temporary uparching of the Adirondack Dome in New York State (Isachsen, 1975) likewise suspect, or are real and important neotectonic motions being revealed?
Until thorough error analyses are completed, proper reservations about the reality of significant neotectonic motion in at least parts of the stable interiors seem warranted. However, evidence for neotectonic motion in such areas does not hinge solely on geodetic data. Holocene motions along the East Coast have been inferred from tilted beach terraces (Winker and Howard, 1977) and from submarine geomorphology (Officer and Drake, 1981). Adams (1980) has even attempted to correlate the relatively detailed changes in river drainage in the deep interior of the United States to contemporary tilts indicated by leveling. Anderson et al. (1984) cited a correlation between patterns of modern subsidence indicated by leveling and post-Pleistocene deformation of wave-cut terraces near Eastport, Maine. Albeit many, if not all, of these inferences of motion could be challenged to some degree, the issue of neotectonics of the interior remains unresolved. In fact it is the continuing uncertainty about what is really going up and down in many parts of the interior that constitutes perhaps the dominant problem of active intraplate tectonics.
Although intraplate motions are remote almost by definition from plate boundaries, it does not necessarily follow that they are unrelated to plate-boundary forces. The concept that lithospheric plates are rigid is a first-order treatment at best, and the geologic record is replete with evidence that interiors respond and deform to the actions at their edges. The tectonic collage that is now southeast Asia, formed by the collision of the Indian subcontinent into the Asian underbelly, is elegant proof that plate-boundary forces exert an influence hundreds of kilometers into the interior (e.g., Molnar and Tapponnier, 1978).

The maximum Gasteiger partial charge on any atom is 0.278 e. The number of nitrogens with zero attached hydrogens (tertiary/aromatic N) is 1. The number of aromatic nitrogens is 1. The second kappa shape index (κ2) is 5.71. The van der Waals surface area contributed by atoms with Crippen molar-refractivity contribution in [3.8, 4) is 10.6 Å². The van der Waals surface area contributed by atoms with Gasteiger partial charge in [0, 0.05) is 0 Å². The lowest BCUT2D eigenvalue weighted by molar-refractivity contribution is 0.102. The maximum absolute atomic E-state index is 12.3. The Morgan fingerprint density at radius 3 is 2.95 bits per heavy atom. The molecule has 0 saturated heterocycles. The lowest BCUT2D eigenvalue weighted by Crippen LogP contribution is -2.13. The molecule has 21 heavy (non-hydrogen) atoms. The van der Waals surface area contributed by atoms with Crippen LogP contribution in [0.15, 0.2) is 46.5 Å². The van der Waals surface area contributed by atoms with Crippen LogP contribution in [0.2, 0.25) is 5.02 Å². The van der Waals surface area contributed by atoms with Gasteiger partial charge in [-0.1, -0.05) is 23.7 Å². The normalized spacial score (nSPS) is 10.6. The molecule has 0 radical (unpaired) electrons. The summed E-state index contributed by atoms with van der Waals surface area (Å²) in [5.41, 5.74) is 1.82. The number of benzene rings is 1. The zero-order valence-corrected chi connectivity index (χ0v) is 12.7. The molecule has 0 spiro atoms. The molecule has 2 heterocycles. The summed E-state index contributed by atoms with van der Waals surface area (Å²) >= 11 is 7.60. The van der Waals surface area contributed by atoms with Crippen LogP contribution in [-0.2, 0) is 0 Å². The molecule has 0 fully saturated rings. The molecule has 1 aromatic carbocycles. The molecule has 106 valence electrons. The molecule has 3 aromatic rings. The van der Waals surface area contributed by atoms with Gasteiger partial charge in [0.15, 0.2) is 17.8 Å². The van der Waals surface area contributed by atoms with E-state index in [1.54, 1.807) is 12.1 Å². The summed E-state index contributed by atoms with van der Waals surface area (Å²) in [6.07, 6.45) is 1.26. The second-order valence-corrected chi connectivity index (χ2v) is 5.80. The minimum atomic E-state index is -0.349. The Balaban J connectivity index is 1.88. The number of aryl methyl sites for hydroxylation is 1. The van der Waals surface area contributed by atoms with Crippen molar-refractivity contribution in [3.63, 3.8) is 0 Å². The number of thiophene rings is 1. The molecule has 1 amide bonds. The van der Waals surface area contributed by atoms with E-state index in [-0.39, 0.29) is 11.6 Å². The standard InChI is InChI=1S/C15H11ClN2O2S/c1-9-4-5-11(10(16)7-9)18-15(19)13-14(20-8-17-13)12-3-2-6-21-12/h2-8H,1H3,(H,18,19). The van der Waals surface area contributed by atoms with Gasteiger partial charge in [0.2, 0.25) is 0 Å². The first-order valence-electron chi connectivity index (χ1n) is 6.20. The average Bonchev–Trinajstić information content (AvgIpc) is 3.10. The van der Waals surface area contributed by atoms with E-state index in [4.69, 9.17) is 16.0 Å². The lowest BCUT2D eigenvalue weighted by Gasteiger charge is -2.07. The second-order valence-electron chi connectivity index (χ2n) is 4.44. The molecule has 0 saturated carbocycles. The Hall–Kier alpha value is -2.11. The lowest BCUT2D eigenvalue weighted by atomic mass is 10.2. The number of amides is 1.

Some of the intraplate stress patterns mapped by Zoback and Zoback (1980) for the United States (Figure 2.11) suggest affinities with activity at boundaries of the North American plate. The extensional stresses of the Basin and Range, for example, have been interpreted as distributed shear from the San Andreas Fault system (Atwater, 1970). East-west compression of the eastern United States has been argued to reflect plate-driving forces (Sbar and Sykes, 1973), although other explanations have also been discussed (Zoback and Zoback, 1980, 1981). Yet neither intraplate stress patterns nor seismicity are by any means simple, and the link, if any, to distant plate boundaries is more often obscure than not.
One possible reason for complexity in intraplate tectonics is reactivation, i.e., the concept that present tectonics is guided by crustal heterogeneities formed during much earlier times. Woollard’s (1958) appeal to reactivation of older geologic structures as an explanation of eastern United States seismicity has been echoed in various guises ever since. Sykes (1978) surveyed an array of evidence suggesting that intraplate neotectonics is influenced by structures inherited from earlier times, when plate boundaries may have been more directly involved (Figure 2.12). For example, Zoback et al. (1980) reported seismic reflection data that documents continued Cenozoic motion on Cretaceous faults in the Mississippi Valley region. Ancient crustal flaws may well serve to guide and focus plate-boundary forces in locally diverse, perhaps destructive ways, although the mechanics of this process are not completely understood (e.g., Zoback et al., 1980).
However, reactivation is at best only part of the picture for active tectonics in intraplate regions. Postglacial rebound is another, and hot spots are undoubtedly a